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new boy Jadon Sancho's ex-coach backs Manchester United's new boy to set the Premier League alight


Jadon Sancho's attitude and professionalism have impressed many on his journey to joining Manchester United this summer

Jadon Sancho's attitude and professionalism have impressed many on his journey to joining Manchester United this summer

Jadon Sancho's attitude and professionalism have impressed many on his journey to joining Manchester United this summer

You can hear the excitement in Jan Siewert’s voice when Jadon Sancho’s name is mentioned, but the story that springs most readily to his mind about Manchester United’s £73 million (€85m) signing has less to do with a daring dribble or goal or any other show-stopping turn on the pitch.

It was Sancho’s reaction to being told he would not be allowed to play in the knockout rounds for England U-17s at the World Cup four years ago because Borussia Dortmund, who had signed him from Manchester City five weeks earlier, wanted him back in Germany for a reserve team game.

It would mean missing the final against Spain, which England won 5-2, but Sancho (right) never allowed his disappointment at being denied the chance to take part get the better of him. On the eve of the final, he sent a heartfelt good luck message on the squad’s WhatsApp group, spelling out his belief in each player.

“You never know how often in your life you can play a final and then you come back (to Germany) and you’re not even playing in the first team, you’re playing in the second team,” said Siewert, the former Huddersfield manager who was then in charge of Dortmund’s U-23 side.

“But he still put every effort into the game and so enjoyed it when he was playing. It could have been the other way around but it wasn’t. That said a lot about Jadon. He was really disappointed for not being with England but, despite that, he was still so professional when we spoke together and in how he behaved.”

Ole Gunnar Solskjaer’s long wait to see Sancho flying down the wing in United colours should finally be over tomorrow, with the England winger in line for his debut against Leeds United at Old Trafford.

United’s hierarchy were informed within weeks of Solskjaer taking temporary charge in December 2018 that, given the opportunity, Sancho was a player he would love to bring to the club, but the manager’s hopes of doing so last summer ended in disappointment.

At that point, it would have been easy for Solskjaer to pursue other targets, but Sancho was who he wanted and he was prepared to bide his time.

It could all have been very different had United taken up the chance to sign Sancho as a 14-year-old, a year before he eventually joined rivals City from Watford in 2015. But they passed on a recommendation from Alex Cargill, one of Sancho’s earliest coaches at Watford’s development centre in Battersea, who used to play football with the player’s father, Sean.

Given what United have ended up paying for Sancho, one could argue it was a costly oversight, but Sancho lasted just two years at City before taking the bold decision to move to Dortmund in pursuit of regular first-team football, and there are no guarantees he would not have followed the same path had he been at United back then. In hindsight, it was probably the best career move Sancho could have made.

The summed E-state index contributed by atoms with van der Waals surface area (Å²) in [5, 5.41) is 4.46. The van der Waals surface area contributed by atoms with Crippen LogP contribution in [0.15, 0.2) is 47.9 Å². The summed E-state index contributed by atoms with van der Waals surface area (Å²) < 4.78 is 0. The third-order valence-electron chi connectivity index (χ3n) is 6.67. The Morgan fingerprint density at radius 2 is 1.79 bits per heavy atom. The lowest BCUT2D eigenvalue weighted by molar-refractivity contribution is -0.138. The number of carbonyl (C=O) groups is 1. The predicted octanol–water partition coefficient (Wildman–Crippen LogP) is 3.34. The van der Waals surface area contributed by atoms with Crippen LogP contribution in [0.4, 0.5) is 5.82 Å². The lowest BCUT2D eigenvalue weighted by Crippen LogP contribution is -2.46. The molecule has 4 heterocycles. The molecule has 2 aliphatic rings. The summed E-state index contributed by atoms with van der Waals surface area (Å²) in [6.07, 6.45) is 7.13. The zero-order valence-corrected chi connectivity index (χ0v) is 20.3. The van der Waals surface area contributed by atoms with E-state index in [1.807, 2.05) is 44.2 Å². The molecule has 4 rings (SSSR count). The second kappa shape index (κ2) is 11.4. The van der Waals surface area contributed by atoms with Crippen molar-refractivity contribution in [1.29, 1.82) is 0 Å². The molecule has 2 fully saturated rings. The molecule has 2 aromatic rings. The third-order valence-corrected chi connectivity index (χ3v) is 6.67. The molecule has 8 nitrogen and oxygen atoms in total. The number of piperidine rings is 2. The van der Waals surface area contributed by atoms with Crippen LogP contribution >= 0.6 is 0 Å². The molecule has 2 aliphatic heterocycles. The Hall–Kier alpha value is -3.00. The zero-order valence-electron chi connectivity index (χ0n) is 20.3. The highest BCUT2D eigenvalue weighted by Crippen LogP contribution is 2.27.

He experienced a new culture and foreign league and went on to play 137 first-team games for Dortmund, scoring 50 goals and claiming 64 assists, becoming a trailblazer in the process.

It was at the U-17 European Champions in Croatia in the autumn of 2016, when England beat the hosts 5-0 before thrashing Germany 8-1, that Dortmund first laid eyes on Sancho and, over the course of the next 12 months, the winger exploded.

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He was named player of the tournament, when England lost to Spain on penalties in the final in May 2017, a defeat they would avenge at the World Cup five months later.

But it was a 4-0 win over Slovenia on an atrocious pitch in March that year that stuck out for some, not least when the opposition coach, Anton Zlogar, looked across at his English counterpart, Steve Cooper, and just started laughing with a rampant Sancho taking his team apart.

He may be a box of tricks but all those nutmegs and pirouettes are done with a purpose and Cooper and others have long talked about Sancho’s ability to routinely make the right decision with the ball, a “maverick in the best sense” as one source put it. Sancho’s time at Dortmund was not without the occasional disciplinary issue, but Siewert believes the club provided the perfect breeding ground.

“I think if you have such an outstanding player you have to take him as an individual because these individuals decide games,” Siewert says. “So if you accept he may not always be in quite the right pressing situation but he’ll give you goals then judge him on that.

“Players who decide games, they need their freedom in a way

“I think it’s also important to accept those exceptional players maybe need to be treated a little bit differently to all the others. But the others will accept it if there’s a percentage gain and if you look at Jadon’s statistics at Dortmund they were incredible.”

Siewert expects Sancho to recover quickly from the disappointment of missing a penalty in England’s Euro 2020 final shoot-out defeat by Italy last month and believes Old Trafford will quickly embrace a true crowd-pleaser.

“I definitely think Jadon can cope with the history of the club and the pressure on him now,” he says. “I felt really sorry for him not scoring that penalty for England, because I know he really suffered after it. He’s one who expects more from himself than any expectations from outside.”

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Telegraph Media Group Limited [2021]

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